A “glitch” caused people to see information about the conspiracy theory when they were searching for “unrelated terms”.
“When we first launched the Redirect Initiative for QAnon today there was a glitch that caused people to see information about this topic when they searched for unrelated terms. We’ve paused this Redirect while we fix the issue”, Facebook announced in a tweet.
It is unclear when the initative will be reinstated again.
Facebook’s ‘Redirect Iniative’ directs users to information from the Global Network on Extremism and Technology (GNET), the academic research network of the Global Internet Forum to Counter Terrorism, when they search for QAnon terms.
The QAnon conspiracy theory states that president Donald Trump is fighting a shadowy cabal of Satanist pedophiles in the US government, and this information is leaking via forums in codes from a mysterious ‘Q’.
Security researcher Mark Burnett, examining Qanon “codes”, has said that they are “not actual codes, just random typing”, based on an analysis of the letters and numbers used in the communications.
The FBI recently described “conspiracy theory-driven domestic extremists,” as a growing threat, due to the violent actions of its believers.
The conspiracy theorists have risen in prominence because of their support for president Trump, who refused to condemn the fringe group.
Facebook has made numerous efforts to remove QAnon content from its platform, with varying levels of success.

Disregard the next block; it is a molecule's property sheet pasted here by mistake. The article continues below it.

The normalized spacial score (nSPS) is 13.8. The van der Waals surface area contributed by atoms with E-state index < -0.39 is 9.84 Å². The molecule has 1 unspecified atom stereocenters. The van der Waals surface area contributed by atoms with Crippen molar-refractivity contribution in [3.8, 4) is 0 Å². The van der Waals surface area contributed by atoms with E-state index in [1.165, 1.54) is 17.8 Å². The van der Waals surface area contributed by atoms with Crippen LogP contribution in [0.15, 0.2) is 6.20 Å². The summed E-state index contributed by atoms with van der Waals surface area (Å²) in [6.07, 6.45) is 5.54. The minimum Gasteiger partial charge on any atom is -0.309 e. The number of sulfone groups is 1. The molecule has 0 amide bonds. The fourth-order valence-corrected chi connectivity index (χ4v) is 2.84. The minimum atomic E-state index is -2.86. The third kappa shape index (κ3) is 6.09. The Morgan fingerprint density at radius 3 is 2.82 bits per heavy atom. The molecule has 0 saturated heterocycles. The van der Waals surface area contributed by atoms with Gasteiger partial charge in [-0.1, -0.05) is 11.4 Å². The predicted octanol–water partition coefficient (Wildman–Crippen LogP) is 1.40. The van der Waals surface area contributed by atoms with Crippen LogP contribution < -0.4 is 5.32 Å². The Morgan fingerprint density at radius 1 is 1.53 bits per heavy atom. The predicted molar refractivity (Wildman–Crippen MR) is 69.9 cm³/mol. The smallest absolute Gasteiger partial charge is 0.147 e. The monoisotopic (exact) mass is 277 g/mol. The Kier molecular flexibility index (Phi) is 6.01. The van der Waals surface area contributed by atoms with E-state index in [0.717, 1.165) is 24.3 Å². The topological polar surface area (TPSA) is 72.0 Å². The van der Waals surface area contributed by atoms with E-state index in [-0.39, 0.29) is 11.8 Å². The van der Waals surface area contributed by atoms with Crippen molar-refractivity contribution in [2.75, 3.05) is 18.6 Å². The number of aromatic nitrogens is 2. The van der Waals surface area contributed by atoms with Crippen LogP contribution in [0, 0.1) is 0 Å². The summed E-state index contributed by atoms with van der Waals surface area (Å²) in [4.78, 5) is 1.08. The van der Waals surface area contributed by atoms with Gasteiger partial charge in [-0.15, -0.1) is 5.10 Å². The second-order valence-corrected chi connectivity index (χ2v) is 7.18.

In August, it removed over 790 groups, 100 Pages and 1,500 ads tied to QAnon. Additional restrictions were placed on over 1,950 Groups and 440 Pages on Facebook, as well as over 10,000 Instagram accounts.
At the start of October, Facebook announced that it was banning all adverts in support of QAnon; previously, it had been down-ranked by the algorithm but the adverts remained on the site.
At the time, Facebook said it would be directing users “credible” child safety resources should they come across QAnon hashtags, because the conspiracy theorists use phrases like “#savethechildren” to recruit and organise.
One week later, Facebook banned all QAnon accounts, pages, and groups from its platforms, which includes Instagram.
Facebook is not the only social media company that has had to take action against QAnon. Twitter launched a crackdown on the QAnon conspiracy theory, citing its "potential to lead to offline harm", by taking down 7,000 accounts and reducing the visability of 150,000 more.
YouTube made similar decisions, saying it would prohibit material targeting a person or group with conspiracy theories that have been used to justify violence.
TikTok also put in place new policies against QAnon, as well as antisemitism and misinformation which are peddled by the QAnon conspiracy, but The Independent found that many accounts and hashtags remained operational even after the restrictions.
Online shopping site eBay is also hosting QAnon-related merchandise, including neck warmers, banners, and earrings.